On Jan. 19, I was in "almost-heaven." I had a microphone in my hand and over 200 people who were eager to learn about getting organized and controlling clutter, despite the economy and the cold weather. It is clear that more and more people understand the need to address this important topic.
Designers know that no decorating can be accomplished until a home has a place for everything and everything is in its place. But designers are only a small portion of the population and the problem of "too much stuff" and the lack of ability to control or organize it has grown to epic proportions. There is now a huge national organization of professional organizers to help people solve this problem, as well as countless closet and garage organizers.
What is it that makes us hold on to our things or buy more than we need? How can we change the way we view our things and for that matter, can we actually change? Clearly the problem lies beyond our stuff and with ourselves. Why do we keep things? What is our emotional attachment? Lots of questions — some hard to answer.
It seems to me there are two categories of people who need help in this area. The first can be taught by example and a plan. Those are the ones designers and organizers can help in very little time. They are busy, overwhelmed, or just never got the organizing gene in their DNA. In other words, it doesn't come naturally. No worries, though. In a few short sessions, the plan is in place, the system starts to work and people learn to sort, purge and give away. If they stick with the program and don't go on unnecessary shopping sprees, they will conquer their problem and set a good example for other family members, especially children. If they occasionally fall off the wagon, they don’t need too much time to get back on.
The second group of people have a tougher time changing. For whatever their reasons — usually deep-seated — they can't part with anything, saving everything from clothing to furniture to papers. They become defensive and generally inspire ill feelings in those around them. Oftentimes this problem spills over into every aspect of life and relationships. In its worst scenario, it creates homes such as those as seen on the TV show "The Hoarder."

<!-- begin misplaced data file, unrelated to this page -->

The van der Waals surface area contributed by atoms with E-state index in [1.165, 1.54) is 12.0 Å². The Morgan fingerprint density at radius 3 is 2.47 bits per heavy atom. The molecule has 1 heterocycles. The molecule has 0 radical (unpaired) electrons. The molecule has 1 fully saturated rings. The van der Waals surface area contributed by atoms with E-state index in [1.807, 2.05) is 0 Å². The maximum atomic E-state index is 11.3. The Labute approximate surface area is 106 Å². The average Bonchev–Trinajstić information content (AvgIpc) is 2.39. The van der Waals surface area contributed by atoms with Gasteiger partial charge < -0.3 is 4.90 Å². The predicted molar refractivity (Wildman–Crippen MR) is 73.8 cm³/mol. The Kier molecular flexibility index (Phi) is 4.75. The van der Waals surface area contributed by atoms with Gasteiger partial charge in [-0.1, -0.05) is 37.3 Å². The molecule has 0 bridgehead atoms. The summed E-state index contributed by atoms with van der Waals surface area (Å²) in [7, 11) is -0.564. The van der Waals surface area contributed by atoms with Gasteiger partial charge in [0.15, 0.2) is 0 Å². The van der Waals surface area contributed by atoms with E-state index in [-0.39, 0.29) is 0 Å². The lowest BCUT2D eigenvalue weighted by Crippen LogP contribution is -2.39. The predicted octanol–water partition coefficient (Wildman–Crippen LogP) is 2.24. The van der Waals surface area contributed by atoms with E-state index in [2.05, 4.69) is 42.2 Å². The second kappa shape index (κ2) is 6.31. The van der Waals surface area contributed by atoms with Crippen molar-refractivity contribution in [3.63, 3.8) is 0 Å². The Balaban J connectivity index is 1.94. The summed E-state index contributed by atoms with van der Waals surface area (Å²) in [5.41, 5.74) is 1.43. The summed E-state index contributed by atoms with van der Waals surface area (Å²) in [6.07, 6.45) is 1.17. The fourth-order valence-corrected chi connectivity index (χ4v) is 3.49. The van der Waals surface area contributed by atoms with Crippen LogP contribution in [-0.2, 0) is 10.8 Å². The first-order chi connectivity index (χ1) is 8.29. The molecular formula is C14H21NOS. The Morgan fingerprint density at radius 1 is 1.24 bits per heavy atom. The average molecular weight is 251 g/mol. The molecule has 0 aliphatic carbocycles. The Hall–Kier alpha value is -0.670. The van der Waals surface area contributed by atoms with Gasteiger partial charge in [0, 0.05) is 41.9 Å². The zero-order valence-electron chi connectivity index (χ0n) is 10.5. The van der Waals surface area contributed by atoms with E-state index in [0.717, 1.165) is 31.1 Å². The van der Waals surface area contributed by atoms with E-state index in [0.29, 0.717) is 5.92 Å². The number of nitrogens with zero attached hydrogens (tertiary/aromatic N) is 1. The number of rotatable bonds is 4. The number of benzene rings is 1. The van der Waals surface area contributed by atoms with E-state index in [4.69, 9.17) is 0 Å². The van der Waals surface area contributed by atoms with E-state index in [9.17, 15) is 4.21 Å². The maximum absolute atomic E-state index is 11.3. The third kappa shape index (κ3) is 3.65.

According to experts, this is a serious condition needing counseling, patience and understanding and not successfully accomplished by family members. Professional organizers have a better shot, but often professional counseling is needed where the person is guided and encouraged to change while respecting their dignity. Medication such as anti-depressants might be required or cognitive behavior therapy or group therapy may be suggested.
It's clear by now that cluttering from its most extreme to various lower levels of disorganization is not healthy, causes time to be wasted finding things, and can promote safety issues. It's early in 2014 and if you've dropped the ball, reconsider trying again, as hard as it may seem. Start with one small task — a drawer, one closet or a pantry shelf. Order is contagious. I know you'll keep going and the rewards will impel you to continue. Remember — one — just one.